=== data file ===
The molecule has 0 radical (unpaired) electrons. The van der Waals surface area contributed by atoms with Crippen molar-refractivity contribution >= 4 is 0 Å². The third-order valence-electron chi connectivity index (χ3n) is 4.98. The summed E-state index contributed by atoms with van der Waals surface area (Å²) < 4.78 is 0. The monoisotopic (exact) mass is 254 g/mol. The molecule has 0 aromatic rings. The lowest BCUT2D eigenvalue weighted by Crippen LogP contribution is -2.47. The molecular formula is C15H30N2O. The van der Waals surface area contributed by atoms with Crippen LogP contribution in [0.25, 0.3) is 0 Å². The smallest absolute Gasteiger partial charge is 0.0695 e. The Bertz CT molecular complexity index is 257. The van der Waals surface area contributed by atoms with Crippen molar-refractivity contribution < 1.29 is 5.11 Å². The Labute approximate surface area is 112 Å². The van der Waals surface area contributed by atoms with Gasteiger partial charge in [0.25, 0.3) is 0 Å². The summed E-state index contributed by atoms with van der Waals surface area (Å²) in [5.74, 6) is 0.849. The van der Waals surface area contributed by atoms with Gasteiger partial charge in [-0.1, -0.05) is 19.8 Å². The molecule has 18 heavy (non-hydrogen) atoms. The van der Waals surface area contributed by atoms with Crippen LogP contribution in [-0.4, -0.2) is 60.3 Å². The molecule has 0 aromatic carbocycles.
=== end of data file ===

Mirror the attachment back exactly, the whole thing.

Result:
The molecule has 0 radical (unpaired) electrons. The van der Waals surface area contributed by atoms with Crippen molar-refractivity contribution >= 4 is 0 Å². The third-order valence-electron chi connectivity index (χ3n) is 4.98. The summed E-state index contributed by atoms with van der Waals surface area (Å²) < 4.78 is 0. The monoisotopic (exact) mass is 254 g/mol. The molecule has 0 aromatic rings. The lowest BCUT2D eigenvalue weighted by Crippen LogP contribution is -2.47. The molecular formula is C15H30N2O. The van der Waals surface area contributed by atoms with Crippen LogP contribution in [0.25, 0.3) is 0 Å². The smallest absolute Gasteiger partial charge is 0.0695 e. The Bertz CT molecular complexity index is 257. The van der Waals surface area contributed by atoms with Crippen molar-refractivity contribution < 1.29 is 5.11 Å². The Labute approximate surface area is 112 Å². The van der Waals surface area contributed by atoms with Gasteiger partial charge in [0.25, 0.3) is 0 Å². The summed E-state index contributed by atoms with van der Waals surface area (Å²) in [5.74, 6) is 0.849. The van der Waals surface area contributed by atoms with Gasteiger partial charge in [-0.1, -0.05) is 19.8 Å². The molecule has 18 heavy (non-hydrogen) atoms. The van der Waals surface area contributed by atoms with Crippen LogP contribution in [-0.4, -0.2) is 60.3 Å². The molecule has 0 aromatic carbocycles.